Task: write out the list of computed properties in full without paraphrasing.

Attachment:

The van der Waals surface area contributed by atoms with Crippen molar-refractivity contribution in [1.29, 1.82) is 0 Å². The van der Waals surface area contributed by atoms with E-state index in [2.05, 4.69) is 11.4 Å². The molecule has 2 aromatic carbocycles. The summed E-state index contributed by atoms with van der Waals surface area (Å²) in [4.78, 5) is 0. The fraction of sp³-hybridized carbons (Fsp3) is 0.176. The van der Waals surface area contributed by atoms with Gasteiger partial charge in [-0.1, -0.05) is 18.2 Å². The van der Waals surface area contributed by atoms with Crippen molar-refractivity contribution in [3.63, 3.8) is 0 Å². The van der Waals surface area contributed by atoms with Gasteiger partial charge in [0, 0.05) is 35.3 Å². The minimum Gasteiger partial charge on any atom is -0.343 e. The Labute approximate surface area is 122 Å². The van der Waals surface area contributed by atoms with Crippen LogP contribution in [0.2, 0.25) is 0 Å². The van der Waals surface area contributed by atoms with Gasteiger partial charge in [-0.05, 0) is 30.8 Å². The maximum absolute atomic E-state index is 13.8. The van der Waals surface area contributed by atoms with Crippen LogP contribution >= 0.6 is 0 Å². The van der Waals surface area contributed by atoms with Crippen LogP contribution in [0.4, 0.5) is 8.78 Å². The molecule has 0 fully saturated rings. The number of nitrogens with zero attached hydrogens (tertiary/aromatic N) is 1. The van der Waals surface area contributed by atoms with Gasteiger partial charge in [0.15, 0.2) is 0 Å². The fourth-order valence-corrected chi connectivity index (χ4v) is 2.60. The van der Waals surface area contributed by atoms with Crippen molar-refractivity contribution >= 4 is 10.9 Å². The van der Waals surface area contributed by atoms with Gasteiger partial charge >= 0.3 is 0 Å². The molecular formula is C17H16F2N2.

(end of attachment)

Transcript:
The van der Waals surface area contributed by atoms with Crippen molar-refractivity contribution in [1.29, 1.82) is 0 Å². The van der Waals surface area contributed by atoms with E-state index in [2.05, 4.69) is 11.4 Å². The molecule has 2 aromatic carbocycles. The summed E-state index contributed by atoms with van der Waals surface area (Å²) in [4.78, 5) is 0. The fraction of sp³-hybridized carbons (Fsp3) is 0.176. The van der Waals surface area contributed by atoms with Gasteiger partial charge in [-0.1, -0.05) is 18.2 Å². The van der Waals surface area contributed by atoms with Crippen molar-refractivity contribution in [3.63, 3.8) is 0 Å². The van der Waals surface area contributed by atoms with Gasteiger partial charge in [0, 0.05) is 35.3 Å². The minimum Gasteiger partial charge on any atom is -0.343 e. The Labute approximate surface area is 122 Å². The van der Waals surface area contributed by atoms with Crippen LogP contribution in [0.2, 0.25) is 0 Å². The van der Waals surface area contributed by atoms with Gasteiger partial charge in [-0.05, 0) is 30.8 Å². The maximum absolute atomic E-state index is 13.8. The van der Waals surface area contributed by atoms with Crippen LogP contribution >= 0.6 is 0 Å². The van der Waals surface area contributed by atoms with Crippen LogP contribution in [0.4, 0.5) is 8.78 Å². The molecule has 0 fully saturated rings. The number of nitrogens with zero attached hydrogens (tertiary/aromatic N) is 1. The van der Waals surface area contributed by atoms with Gasteiger partial charge in [0.15, 0.2) is 0 Å². The fourth-order valence-corrected chi connectivity index (χ4v) is 2.60. The van der Waals surface area contributed by atoms with Crippen molar-refractivity contribution >= 4 is 10.9 Å². The van der Waals surface area contributed by atoms with Gasteiger partial charge >= 0.3 is 0 Å². The molecular formula is C17H16F2N2.